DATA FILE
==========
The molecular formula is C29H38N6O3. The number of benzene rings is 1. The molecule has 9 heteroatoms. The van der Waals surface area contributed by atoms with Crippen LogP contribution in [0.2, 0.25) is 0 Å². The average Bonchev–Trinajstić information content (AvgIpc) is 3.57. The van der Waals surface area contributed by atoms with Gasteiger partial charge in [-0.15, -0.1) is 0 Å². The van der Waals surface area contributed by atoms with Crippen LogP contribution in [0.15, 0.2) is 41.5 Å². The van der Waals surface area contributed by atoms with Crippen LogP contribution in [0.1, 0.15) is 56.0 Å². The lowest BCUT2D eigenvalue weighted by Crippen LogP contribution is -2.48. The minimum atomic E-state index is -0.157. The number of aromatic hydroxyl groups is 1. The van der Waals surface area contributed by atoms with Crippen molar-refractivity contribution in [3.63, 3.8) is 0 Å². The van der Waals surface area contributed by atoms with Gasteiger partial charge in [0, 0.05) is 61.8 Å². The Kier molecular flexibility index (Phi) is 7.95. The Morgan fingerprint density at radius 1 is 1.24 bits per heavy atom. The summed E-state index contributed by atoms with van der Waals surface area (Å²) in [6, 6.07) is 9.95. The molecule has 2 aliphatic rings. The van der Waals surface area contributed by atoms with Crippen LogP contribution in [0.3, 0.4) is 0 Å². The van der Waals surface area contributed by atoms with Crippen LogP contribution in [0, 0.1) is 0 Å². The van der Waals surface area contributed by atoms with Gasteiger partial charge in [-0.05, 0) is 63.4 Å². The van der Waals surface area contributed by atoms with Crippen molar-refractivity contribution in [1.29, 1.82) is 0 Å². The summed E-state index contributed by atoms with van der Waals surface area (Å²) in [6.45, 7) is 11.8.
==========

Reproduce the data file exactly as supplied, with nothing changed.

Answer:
The molecular formula is C29H38N6O3. The number of benzene rings is 1. The molecule has 9 heteroatoms. The van der Waals surface area contributed by atoms with Crippen LogP contribution in [0.2, 0.25) is 0 Å². The average Bonchev–Trinajstić information content (AvgIpc) is 3.57. The van der Waals surface area contributed by atoms with Gasteiger partial charge in [-0.15, -0.1) is 0 Å². The van der Waals surface area contributed by atoms with Crippen LogP contribution in [0.15, 0.2) is 41.5 Å². The van der Waals surface area contributed by atoms with Crippen LogP contribution in [0.1, 0.15) is 56.0 Å². The lowest BCUT2D eigenvalue weighted by Crippen LogP contribution is -2.48. The minimum atomic E-state index is -0.157. The number of aromatic hydroxyl groups is 1. The van der Waals surface area contributed by atoms with Crippen molar-refractivity contribution in [3.63, 3.8) is 0 Å². The van der Waals surface area contributed by atoms with Gasteiger partial charge in [0, 0.05) is 61.8 Å². The Kier molecular flexibility index (Phi) is 7.95. The Morgan fingerprint density at radius 1 is 1.24 bits per heavy atom. The summed E-state index contributed by atoms with van der Waals surface area (Å²) in [6, 6.07) is 9.95. The molecule has 2 aliphatic rings. The van der Waals surface area contributed by atoms with Crippen LogP contribution in [0.3, 0.4) is 0 Å². The van der Waals surface area contributed by atoms with Crippen LogP contribution in [0, 0.1) is 0 Å². The van der Waals surface area contributed by atoms with Gasteiger partial charge in [-0.05, 0) is 63.4 Å². The van der Waals surface area contributed by atoms with Crippen molar-refractivity contribution in [1.29, 1.82) is 0 Å². The summed E-state index contributed by atoms with van der Waals surface area (Å²) in [6.45, 7) is 11.8.